A patient revolution is brewing, and it’s one that will benefit more than patients. It could help decrease physician burnout and revive the joy of medicine too.
During an event at the AMA’s Chicago headquarters, a physician from the Mayo Clinic and a senior strategist for the OpenNotes movement spoke about two shifts that are underway to transform health care and emphasized what doctors today need to know about these changes.
One movement is rejecting industrial health care in favor of “careful and kind care for all.” The other movement is urging patients to learn more about their health by accessing the notes physicians take during their visits.
Rejecting a transactional system
Today’s hurried office visits leave physicians feeling burnt out and patients feeling overwhelmed, endocrinologist Victor M. Montori, MD, told those gathered at the event. He is the author of a book called Why We Revolt: A Patient Revolution for Careful and Kind Care.
Doctors are asked to check off boxes on a computer, taking away time from discussions of what really brought the patient in that day. Patients, meanwhile, are asked to watch educational videos, transmit data, self-measure, self-monitor and self-manage, among many other health care tasks.
Our health system is driven by regulations and incentives instead of integrity. It calls for caring for “patients like this” rather than “this patient” and it wants efficiency, not elegance, said Dr. Montori, who does research at Mayo Clinic’s Knowledge and Evaluation Research Unit in Rochester, Minnesota, to advance person-centered care for people with chronic conditions.
“This industrial health care system is unsustainable,” he said. “I think it is going to go away either because we are part of the change or the change is going to take us along with it.”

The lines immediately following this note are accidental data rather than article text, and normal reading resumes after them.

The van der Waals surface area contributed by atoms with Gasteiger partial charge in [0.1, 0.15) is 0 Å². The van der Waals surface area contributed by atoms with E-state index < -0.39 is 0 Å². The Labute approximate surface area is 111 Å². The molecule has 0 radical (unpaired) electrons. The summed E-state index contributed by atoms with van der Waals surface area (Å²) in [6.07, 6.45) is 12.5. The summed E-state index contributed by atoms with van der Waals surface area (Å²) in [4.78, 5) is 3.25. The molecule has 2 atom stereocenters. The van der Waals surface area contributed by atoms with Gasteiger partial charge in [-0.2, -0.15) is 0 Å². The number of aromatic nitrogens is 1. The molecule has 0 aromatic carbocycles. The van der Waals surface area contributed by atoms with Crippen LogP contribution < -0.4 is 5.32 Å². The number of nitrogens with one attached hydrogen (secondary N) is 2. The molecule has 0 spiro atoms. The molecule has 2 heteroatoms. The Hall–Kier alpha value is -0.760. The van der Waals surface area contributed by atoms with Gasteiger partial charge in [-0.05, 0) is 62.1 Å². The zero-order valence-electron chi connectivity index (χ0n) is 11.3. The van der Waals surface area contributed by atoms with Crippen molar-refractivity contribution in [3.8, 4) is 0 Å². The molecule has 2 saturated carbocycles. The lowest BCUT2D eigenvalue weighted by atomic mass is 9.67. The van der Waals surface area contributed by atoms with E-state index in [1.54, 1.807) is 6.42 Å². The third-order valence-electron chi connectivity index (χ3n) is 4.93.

The health system needs to support patients and clinicians, not the other way around, Dr. Montori said.
“Health care is not another industrial sector. It is not another sector of our economy. It is not 20% of our GDP. It is more complicated than that. It is people caring for other people. It is us caring for one another. … We need to move away from this notion that it is just a transactional economic deal,” he said. “Where we need to be is careful and kind care for all.”
Build trust by opening your notes
As momentum builds toward a less industrialized health system, today’s patients are looking to be on a level playing field when it comes to their care.
There’s a burgeoning movement for patients to have access to their physicians’ notes, said Liz Salmi, a patient who has undergone two surgeries for brain tumors in the past decade. She is also a senior strategist for OpenNotes, an international movement that urges doctors, nurses and other clinicians to invite patients to read the notes they write describing the visit.
In October 2016, 11 million patients had access to their clinical notes through existing online patient portals; that number has grown to about 44 million in October 2019, said Salmi.
She shared citations from about 100 studies showing successes when doctors open their notes, including findings that patients who read their doctors’ notes feel more engaged in their care, that vulnerable populations become more likely to report increased trust in their doctors, and that there can be an improvement in medication adherence.
A 2011 study, “Inviting Patients to Read Their Doctors’ Notes: Patients and Doctors Look Ahead,” published in Annals of Internal Medicine, found that after physicians opened up their notes to patients, 99% were likely to feel the same or better about their doctor after reading just one note and 99% wanted continued access to the notes.
“There isn’t anything that 99% of people agree upon, but their doctor’s notes might be one of them,” Salmi said.
The 2011 study also found that:
- Physician worries about negative patient effects do not materialize.
- There is little impact on workflow.
- Email and phone volume is unchanged.
- None of the physicians stopped sharing the notes.
“We’re on the threshold of a new era of communications,” Salmi said. “Physicians and patients should be leading the way and not leaving it to coders and EHR vendors.”